“Call on Me” is produced by Burns (Lady Gaga, Ava Max), who is behind the song’s addictive dance hook. He also produced Rexha’s first solo dance hit, “Sacrifice,” off her last album. “We were both aiming for like Stevie Nicks ‘Edge of Seventeen’ in the verses but tied together with that classic dance hook. It kind of put a bow on the whole project.”

Maintaining ownership of her femininity and identity as an artist, “Bebe” has scattered moments of powerful and honest lyricism. In “I Am,” a track inspired by the plight of anti-abortion legislation, Rexha chants about being a woman, a rebel and most importantly: being enough. “No matter what, I’m going to do whatever the fuck I’m feeling – especially when it comes to songwriting. I just love to write,” she says.

“I lie awake inside a dream and I run away from me / the seasons change right under my feet,” Rexha sings in “Seasons,” as Parton’s layered harmonies fill the sonic space. “I was in the studio, and we recorded the guitar and my vocals at the same time and didn’t edit much — just sang through a straight take. Then Dolly added her vocals and the result was just perfect.”

Parton’s participation had long been a dream for Rexha who grew up with the country icon’s songs on repeat at the hands of her grandmother. Still, the road to winning over a feature from Parton wasn’t easy as she had previously “declined nicely” to Rexha’s collaboration requests.

“She wrote me a thoughtful, handwritten note once just to say she was grateful for the request but the song I had submitted was about heaven and hell, and well, she didn’t have any interest in singing about hell that way,” she explains. “I understood completely, and the gesture was so thoughtful. I knew one day there would be a perfect song for us to share and ‘Seasons’ was it. She sent me her verse and her harmonies, and we got to film this really fun video together.”

The music video for “Seasons” was shot in Parton’s Nashville compound, and was a “laugh-fest,” as Rexha describes. “Dolly is so funny — one of the funniest people I’ve met. I was in awe of her, wowed by her six-inch heels. I just [have] such strong admiration for her, not just as an artist, but as a songwriter. I started my career as a songwriter and would look up to Dolly because she’s able to write songs for other people, while also having success for herself.”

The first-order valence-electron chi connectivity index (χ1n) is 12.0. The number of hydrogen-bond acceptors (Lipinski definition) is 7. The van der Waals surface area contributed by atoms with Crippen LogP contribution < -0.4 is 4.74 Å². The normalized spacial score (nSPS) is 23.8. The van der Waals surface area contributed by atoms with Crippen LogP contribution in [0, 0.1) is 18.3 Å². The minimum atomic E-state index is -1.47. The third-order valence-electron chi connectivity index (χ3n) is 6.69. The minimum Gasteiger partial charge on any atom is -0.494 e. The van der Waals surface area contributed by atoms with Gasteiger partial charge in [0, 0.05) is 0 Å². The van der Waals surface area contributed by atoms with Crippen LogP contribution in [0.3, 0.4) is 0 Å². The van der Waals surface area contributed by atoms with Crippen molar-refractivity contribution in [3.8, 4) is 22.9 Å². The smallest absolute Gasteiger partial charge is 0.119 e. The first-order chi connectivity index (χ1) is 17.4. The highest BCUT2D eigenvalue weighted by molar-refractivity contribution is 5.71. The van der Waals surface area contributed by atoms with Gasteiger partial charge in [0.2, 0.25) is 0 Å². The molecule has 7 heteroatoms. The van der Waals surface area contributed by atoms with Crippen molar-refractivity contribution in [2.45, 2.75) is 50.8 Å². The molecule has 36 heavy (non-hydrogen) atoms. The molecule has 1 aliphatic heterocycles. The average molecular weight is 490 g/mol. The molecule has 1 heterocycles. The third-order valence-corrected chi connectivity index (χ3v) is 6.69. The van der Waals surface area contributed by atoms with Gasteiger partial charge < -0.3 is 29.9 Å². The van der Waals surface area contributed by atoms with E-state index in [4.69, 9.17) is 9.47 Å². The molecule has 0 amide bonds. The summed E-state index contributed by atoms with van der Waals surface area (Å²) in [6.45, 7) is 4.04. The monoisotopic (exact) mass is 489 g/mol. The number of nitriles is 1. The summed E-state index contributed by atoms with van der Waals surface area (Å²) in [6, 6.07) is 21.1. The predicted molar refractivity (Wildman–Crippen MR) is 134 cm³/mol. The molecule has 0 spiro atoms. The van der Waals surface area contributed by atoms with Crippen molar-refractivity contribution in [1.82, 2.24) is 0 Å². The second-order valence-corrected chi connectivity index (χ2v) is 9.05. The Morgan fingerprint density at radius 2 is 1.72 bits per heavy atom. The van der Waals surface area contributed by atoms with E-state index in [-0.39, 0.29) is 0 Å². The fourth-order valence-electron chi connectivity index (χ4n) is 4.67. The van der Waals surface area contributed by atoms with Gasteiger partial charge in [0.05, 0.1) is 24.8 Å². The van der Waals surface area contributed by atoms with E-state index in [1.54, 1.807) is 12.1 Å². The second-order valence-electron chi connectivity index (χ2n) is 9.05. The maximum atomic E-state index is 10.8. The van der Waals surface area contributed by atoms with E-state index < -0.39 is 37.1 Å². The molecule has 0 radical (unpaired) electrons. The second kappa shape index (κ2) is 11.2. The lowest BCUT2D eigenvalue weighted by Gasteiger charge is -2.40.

These days, Rexha has been hard at work alongside a robust group of DJs – “I’ve never stopped writing,” she says, “I’ve already started writing again for like the new project and I’ve definitely been very inspired by EDM music. I love it.”

She’s set to debut a collaboration PNAU and Ozuna called “Stars” in May, followed by the official release of “If Only I,” a single she previewed during her guest slot with DJ duo Two Friends at Coachella. In the meantime, she’s working on drumming up the deluxe issue of “Bebe,” which will see the inclusion of an unreleased track titled “Now You Don’t Exist.”

“Fans kept asking for it and they tell me that they think I’m crazy for leaving it out of the main album,” she says. “They’re very opinionated — which I love… If I post a snippet of something and they want it, they’re going to keep writing to me until they get it. I love the dynamic we have… seeing how involved they are and how passionate they are about my music means everything.”